Sign up today and take advantage of member-only content — the kind of timely, cutting edge industry insight that only Money Management Executive can deliver.
  • Exclusive Online Only Content
  • Free Daily Email News Alerts
  • Asset Management Blogs

Wealth Managers Slowly Warming to Mobile Devices


The wealth management sector hasn't exactly been blazing the trail when it comes to integrating sleek new mobile devices into the workflow. But that slow ship is beginning to turn, according to a study from the research firm Aite Group.

In a survey of financial advisers, Aite Group analysts found increasing interest in the business applications of smartphones and tablets both among advisers and the wealth management companies they work for.

"Right now, there is a great level of interest in it. They realize that mobile is not just a flash-in-the pan kind of thing. It's not going to go away," said Alois Pirker, author of the report and research director at Aite Group. "Firms have been cautious at first because they cannot respond to every trend that's going on, particularly when it's coming from the consumer side."

Aite Group conducted a similar survey in the third quarter of 2008, around the time that Apple first opened its App Store, inviting developers to build software applications to run on the iPhone, and, eventually, its iPad tablet.

The three years since have been a time of quicksilver change in the mobile industry, with the emergence of Google's Android as a powerful counterweight to Apple in the smartphone and tablet markets, along with new, Web-oriented entries from BlackBerry and Microsoft.

But adoption of the new devices and applications in the wealth management sector has been slow and demand among financial advisers remains uneven.

In Aite's survey, 23% said access to business applications through mobile devices is of little or no value to their trade.

But that segment, likely a diminishing minority, represents both a defining demographic trait of the financial adviser profession as well as the inevitable pocket of opposition to any new and disruptive technology.

"You have to remember that the adviser force is, in terms of average age, pretty advanced," Pirker said.

Thus, many wealth management practices are now putting the development of a mobile strategy on the fast track, acknowledging that it is increasingly unrealistic to bar employees from using the same technologies that are coming to define their lives as consumers. Even more importantly, many firms are coming to see the business value of equipping their workforce with smartphones, tablets and access to the growing constellation of apps.

Most elementally, mobile devices can give financial advisers and mutual fund wholesalers in the field access to the same business applications and resources they enjoy in the office.

When a client calls an adviser or a wholesaler at the office, a CRM system commonly kicks in, calling up the client's or the broker's portfolio or book of business, and putting advisement prompts at the adviser's fingertips. Why not, then, expand those same advantages (or in some cases obligations, in light of certain fiduciary responsibilities) to advisers and wholesalers working outside the office?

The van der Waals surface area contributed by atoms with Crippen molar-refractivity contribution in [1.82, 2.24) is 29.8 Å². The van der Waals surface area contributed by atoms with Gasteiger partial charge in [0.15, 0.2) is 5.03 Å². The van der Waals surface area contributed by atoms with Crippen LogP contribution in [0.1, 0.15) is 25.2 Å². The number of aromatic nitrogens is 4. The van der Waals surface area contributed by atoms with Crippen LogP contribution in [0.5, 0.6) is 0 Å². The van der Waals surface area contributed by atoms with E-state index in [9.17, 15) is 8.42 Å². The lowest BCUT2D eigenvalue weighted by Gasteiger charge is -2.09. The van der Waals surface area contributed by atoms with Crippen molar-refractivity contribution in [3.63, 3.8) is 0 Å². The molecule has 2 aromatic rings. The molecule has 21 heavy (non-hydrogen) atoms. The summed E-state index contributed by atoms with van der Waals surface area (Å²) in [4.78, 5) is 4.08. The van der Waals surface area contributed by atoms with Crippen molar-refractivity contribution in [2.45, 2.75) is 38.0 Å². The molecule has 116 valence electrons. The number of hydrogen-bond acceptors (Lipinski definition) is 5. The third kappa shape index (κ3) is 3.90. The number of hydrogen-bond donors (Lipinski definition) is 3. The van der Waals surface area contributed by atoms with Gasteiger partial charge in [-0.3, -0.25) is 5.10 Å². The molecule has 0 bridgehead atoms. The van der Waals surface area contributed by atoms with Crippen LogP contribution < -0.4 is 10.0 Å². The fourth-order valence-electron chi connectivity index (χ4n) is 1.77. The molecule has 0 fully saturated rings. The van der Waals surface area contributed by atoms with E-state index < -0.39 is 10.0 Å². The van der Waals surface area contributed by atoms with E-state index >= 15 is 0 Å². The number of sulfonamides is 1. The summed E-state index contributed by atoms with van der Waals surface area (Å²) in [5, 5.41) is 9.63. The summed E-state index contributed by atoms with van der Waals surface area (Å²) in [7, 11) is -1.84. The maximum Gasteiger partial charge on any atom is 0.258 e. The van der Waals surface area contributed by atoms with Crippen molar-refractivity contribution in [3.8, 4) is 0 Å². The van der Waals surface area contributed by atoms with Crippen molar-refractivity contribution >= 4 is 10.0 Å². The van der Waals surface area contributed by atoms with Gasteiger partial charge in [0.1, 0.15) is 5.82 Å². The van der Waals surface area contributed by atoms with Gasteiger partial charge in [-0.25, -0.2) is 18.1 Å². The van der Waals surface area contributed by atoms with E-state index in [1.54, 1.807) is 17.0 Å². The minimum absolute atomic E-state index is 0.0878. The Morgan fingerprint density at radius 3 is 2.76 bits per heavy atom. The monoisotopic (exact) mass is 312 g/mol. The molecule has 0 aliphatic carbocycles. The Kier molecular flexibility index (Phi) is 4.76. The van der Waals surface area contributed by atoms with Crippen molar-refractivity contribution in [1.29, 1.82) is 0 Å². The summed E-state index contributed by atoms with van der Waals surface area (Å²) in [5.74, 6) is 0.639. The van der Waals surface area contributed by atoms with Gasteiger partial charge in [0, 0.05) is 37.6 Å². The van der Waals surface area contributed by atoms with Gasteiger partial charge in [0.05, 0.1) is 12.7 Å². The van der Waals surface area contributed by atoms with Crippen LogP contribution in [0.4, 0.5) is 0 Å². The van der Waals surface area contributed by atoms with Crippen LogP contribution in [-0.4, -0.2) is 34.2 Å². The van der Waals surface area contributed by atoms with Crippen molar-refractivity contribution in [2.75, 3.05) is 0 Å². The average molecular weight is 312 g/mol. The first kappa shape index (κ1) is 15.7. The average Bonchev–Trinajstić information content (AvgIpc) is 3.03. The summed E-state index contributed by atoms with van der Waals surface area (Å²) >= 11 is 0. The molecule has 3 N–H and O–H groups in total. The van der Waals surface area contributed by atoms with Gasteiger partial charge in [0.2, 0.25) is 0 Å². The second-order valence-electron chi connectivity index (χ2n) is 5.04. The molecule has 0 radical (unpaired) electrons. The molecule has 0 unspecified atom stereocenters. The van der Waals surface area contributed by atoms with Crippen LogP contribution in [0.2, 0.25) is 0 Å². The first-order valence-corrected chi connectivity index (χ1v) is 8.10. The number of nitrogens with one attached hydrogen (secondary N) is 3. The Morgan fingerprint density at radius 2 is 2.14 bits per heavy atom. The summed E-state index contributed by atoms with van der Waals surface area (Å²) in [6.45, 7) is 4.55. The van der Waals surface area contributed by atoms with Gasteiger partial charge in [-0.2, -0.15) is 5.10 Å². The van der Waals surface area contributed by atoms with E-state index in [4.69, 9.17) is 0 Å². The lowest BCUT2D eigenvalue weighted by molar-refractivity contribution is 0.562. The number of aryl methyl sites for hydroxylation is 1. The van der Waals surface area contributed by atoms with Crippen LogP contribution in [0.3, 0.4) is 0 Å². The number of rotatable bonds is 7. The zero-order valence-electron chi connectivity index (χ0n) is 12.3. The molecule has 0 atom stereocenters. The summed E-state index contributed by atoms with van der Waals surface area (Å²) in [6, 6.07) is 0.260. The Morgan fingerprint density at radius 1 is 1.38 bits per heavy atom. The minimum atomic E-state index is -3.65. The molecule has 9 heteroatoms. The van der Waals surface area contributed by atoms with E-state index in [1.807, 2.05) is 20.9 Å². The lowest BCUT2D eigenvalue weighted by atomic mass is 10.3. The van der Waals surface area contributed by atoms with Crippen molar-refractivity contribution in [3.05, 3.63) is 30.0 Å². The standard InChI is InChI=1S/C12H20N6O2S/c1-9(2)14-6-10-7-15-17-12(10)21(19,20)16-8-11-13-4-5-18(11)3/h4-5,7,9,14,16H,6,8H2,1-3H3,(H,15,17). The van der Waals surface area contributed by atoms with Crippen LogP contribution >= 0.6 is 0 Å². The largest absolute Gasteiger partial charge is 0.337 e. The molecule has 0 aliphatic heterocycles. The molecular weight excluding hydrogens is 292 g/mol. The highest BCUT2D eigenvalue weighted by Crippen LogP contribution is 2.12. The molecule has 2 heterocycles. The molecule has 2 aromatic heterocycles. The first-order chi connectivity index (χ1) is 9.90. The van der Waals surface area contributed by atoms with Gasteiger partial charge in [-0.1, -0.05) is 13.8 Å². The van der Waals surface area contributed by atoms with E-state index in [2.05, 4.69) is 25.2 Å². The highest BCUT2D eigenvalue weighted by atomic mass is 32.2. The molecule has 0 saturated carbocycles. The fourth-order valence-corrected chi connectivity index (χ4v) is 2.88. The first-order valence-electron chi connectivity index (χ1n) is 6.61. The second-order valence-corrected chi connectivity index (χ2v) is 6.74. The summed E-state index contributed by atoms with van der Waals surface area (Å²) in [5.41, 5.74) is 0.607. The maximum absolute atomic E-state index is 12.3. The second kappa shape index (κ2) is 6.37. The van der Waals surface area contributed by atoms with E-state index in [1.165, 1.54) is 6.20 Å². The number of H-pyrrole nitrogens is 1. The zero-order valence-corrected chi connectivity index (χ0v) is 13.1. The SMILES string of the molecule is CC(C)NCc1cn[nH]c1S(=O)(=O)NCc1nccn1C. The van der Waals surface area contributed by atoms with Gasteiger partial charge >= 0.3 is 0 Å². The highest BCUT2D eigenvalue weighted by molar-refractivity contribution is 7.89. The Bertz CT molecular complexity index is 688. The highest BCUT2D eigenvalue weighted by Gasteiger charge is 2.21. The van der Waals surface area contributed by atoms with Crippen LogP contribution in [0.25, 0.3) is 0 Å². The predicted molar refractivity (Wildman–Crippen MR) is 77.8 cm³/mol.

The front end of the technology curve has another advantage for wealth management firms. In a highly competitive labor market, sophisticated technology can serve as a powerful recruiting and retention tool. In Aite's survey, 65% said technology was either important or very important in their process of selecting an employer.

Perhaps predictably, the firms with the biggest online businesses-Schwab, eTrade, TD Ameritrade and Fidelity Investments-are among the leaders in outfitting their advisers with mobile devices and access to apps. In some cases, that process has essentially been one of taking the consumer-facing apps that investors have roundly embraced and porting them over to the advisers.

But technologies that were designed principally for the consumer market do not always translate neatly into the business space. Wealth management firms-along with most every other industry-are now working through a litany of concerns before they are willing to welcome the new devices behind the firewall. Often that conversation starts with security, but that's not the end of it.

"Security definitely has been a major concern," Pirker said. "Firms still blame that for their inactivity. I don't think that's the full story."

A central question turns on whether advisers will be permitted to access business applications through their own personal devices, entailing a sign-off from the IT shop, or whether a firm should issue smartphones or tablets to the advisers who spend the most time in the field.

There, adoption may be hindered by the breakneck speed of innovation and product development in the mobile arena. After all, when technology is deemed obsolete after a scant couple of years, the temptation to stick with the laptop with the longer refresh cycle is strong.

That necessary stability will likely emerge as the mobile industry matures, and the momentum for adoption in the wealth management space is there, according to Aite Group.

"Is there going to be 100% adoption? Probably never," Pirker said.

Nonetheless, "the critical mass is there to make the investment worthwhile. I feel like it's breaking now-the development is accelerating," he said. "I sort of sense there's going to be rapid adoption now." MME

Kenneth Corbin writes for Financial Planning.